Generational Dynamics: Forecasting America's Destiny Generational
 Forecasting America's Destiny ... and the World's


Generational Dynamics Web Log for 26-Nov-06
Jordan's King Abdullah warns of explosions in Palestine and Lebanon

Web Log - November, 2006

Jordan's King Abdullah warns of explosions in Palestine and Lebanon

Abdullah repeatedly chided the ABC News interviewer Stephanopolous, who remained completely oblivious to what Abdullah was saying.

Regular readers of this web site know that I'm frequently critical of Washington journalists, analysts and politicians, but this was the most sickening display of the sheer stupidity of a bunch of airheads that I've seen in a while. ABC News should be so ashamed of this show that they should never speak of it again.

The first guest on Sunday's This Week With George Stephanopoulos was King Abdullah II of Jordan. I'm going to quote extensively from what he said, because it's something that Americans need to hear and understand.

No matter what the subject, journalists and politicians today immediately bring it back to Washington politics, as if there were nothing in the world that wasn't controlled by Washington politics. The biggest political issue today continues to be the so-called Iraqi "civil war." In fact, there was a lot of talk today about "civil wars." I'll come back to this subject later.

So Stephanopolous began by asking, "Is there a civil war in Iraq right now?" Abdullah immediately began to try to get Stephanopolous to understand that there were other things going on in the world, but to no avail.

Abdullah: "George, the problem we're tackling here is we're juggling the strong potential of three civil wars -- whether it's the Palestinians, Lebanon or Iraq. I hope that my discussions at least with the President will provide whatever we can do for the iraqi people, but at the same time we want to concentrate ourselves on the core issues, which we believe are the Palestinians and the Palestinian peace process, because that is a must today, as well as the tremendous concern we've had over the past several days over what's happening in Lebanon. We can possibly imagine going into 2007 and having 3 civil wars on our hands. And therefore it's that we take a strong step forward as part of the international community and make sure we avert the Middle East from a tremendous crisis that I fear and I see could possibly happen in 2007."

George Stephanopolous scrunches up his face as King Abdullah doesn't tell him what he wants to hear. <font size=-2>(Source: ABC News)</font>
George Stephanopolous scrunches up his face as King Abdullah doesn't tell him what he wants to hear. (Source: ABC News)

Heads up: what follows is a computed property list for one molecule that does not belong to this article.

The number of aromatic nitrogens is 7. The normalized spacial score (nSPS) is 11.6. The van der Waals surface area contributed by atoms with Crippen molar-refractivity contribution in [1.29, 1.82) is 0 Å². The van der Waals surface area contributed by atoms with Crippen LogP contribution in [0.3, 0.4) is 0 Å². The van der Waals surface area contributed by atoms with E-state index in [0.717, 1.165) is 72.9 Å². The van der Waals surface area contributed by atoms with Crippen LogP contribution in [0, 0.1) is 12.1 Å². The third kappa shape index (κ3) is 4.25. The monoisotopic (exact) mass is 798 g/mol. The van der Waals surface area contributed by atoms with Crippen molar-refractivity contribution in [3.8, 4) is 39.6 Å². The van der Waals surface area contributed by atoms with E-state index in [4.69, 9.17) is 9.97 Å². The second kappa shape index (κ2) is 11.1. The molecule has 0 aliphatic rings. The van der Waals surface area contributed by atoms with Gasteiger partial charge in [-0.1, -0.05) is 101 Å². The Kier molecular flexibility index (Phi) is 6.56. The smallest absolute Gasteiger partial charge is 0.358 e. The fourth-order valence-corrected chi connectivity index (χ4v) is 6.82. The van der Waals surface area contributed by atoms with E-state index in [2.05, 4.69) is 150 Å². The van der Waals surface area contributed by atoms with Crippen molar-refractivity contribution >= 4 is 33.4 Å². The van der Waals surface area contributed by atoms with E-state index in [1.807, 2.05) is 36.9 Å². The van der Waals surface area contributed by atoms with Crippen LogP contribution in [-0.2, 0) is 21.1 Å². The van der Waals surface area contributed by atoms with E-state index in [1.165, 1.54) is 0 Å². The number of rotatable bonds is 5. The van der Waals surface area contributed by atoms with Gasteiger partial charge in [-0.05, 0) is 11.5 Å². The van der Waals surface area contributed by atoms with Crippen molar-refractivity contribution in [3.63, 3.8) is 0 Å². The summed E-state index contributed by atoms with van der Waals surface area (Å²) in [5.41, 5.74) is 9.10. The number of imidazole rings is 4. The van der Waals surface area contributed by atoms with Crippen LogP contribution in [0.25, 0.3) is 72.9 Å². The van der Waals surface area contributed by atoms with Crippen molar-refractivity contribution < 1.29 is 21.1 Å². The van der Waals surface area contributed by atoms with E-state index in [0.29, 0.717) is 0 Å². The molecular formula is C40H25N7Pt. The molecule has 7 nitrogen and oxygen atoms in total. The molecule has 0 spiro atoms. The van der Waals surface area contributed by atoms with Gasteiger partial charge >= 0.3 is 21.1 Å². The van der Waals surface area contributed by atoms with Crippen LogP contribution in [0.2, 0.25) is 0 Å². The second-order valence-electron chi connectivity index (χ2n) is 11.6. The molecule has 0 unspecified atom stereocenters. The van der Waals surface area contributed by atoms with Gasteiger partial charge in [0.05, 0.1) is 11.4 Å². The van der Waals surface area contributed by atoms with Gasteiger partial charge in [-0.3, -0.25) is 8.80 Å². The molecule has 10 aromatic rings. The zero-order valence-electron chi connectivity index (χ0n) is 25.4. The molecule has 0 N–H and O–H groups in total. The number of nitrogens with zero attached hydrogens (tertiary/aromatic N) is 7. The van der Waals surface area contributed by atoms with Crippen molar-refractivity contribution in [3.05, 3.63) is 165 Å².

Three civil wars! Stephanopolous was almost dumbfounded. He sure wasn't expecting that. But he simply pulled it back to Washington politics, this time by implying that all three civil wars are the fault of the Bush administration for advocating democracy in the Mideast.

"That is a frightening prospect, the prospect of 3 civil wars," said Stephanopolous. "All 3 of those societies, Iraq, Lebanon, the Palestinian Authority have had elections over the last couple of years, and now we're seeing the prospect of civil war. Did the United States push too fast, too hard for democracy?"

Once again, Abdullah tried to pry Stephanopolous' mind loose from its one ideological track, and once again to no avail.

Abdullah: "The issue is not whether you're pushing one agenda or another. The issue is that we have not been able to deal with the core problem of the Middle East. Now I know that people will say that there are several core problems in the Middle East. Obviously the closest to American minds because of your commitments of soldiers is Iraq. But for the majority of those of us living in this part of the world, it has always been the Israeli/Palestinian and the Israeli/Arab problem, and I fear that if we don't use the next couple of months to really push the process forward, I don't believe that there will be anything to talk about. In other words, there will not be enough of a circumstance to be able to create a two-state solution, in other words, Israel and Palestine living side-by-side in peace and harmony. If we don't solve the Israeli/Palestinian problem, then how can we solve the Israeli/Arab problem. And I don't believe that beyond 2007, if we don't get the process going, there will be anything of a Palestine to talk about, and therefore, do we resign this entire region to another decade or two of violence, which none of us can afford."

King Abdullah knows that he has to be patient when talking to narcissistic Americans who believe that they're the center of the universe, and he tried to be diplomatic by saying that it's understandable that Americans think that Iraq is the only problem in the world, since American soldiers are there.

But he was trying to explain to somewhat dim-witted Stephanopolous that there are much more important problems in the world than Iraq.

Stephanopolous then asked one of the stupidest questions I've heard on TV lately: "But help me out here - doesn't the situation in Iraq have a logic of its own with the Sunnis and the Shiites killing each other in an uncontrolled manner. What does have to do with what's going on in Palestine?"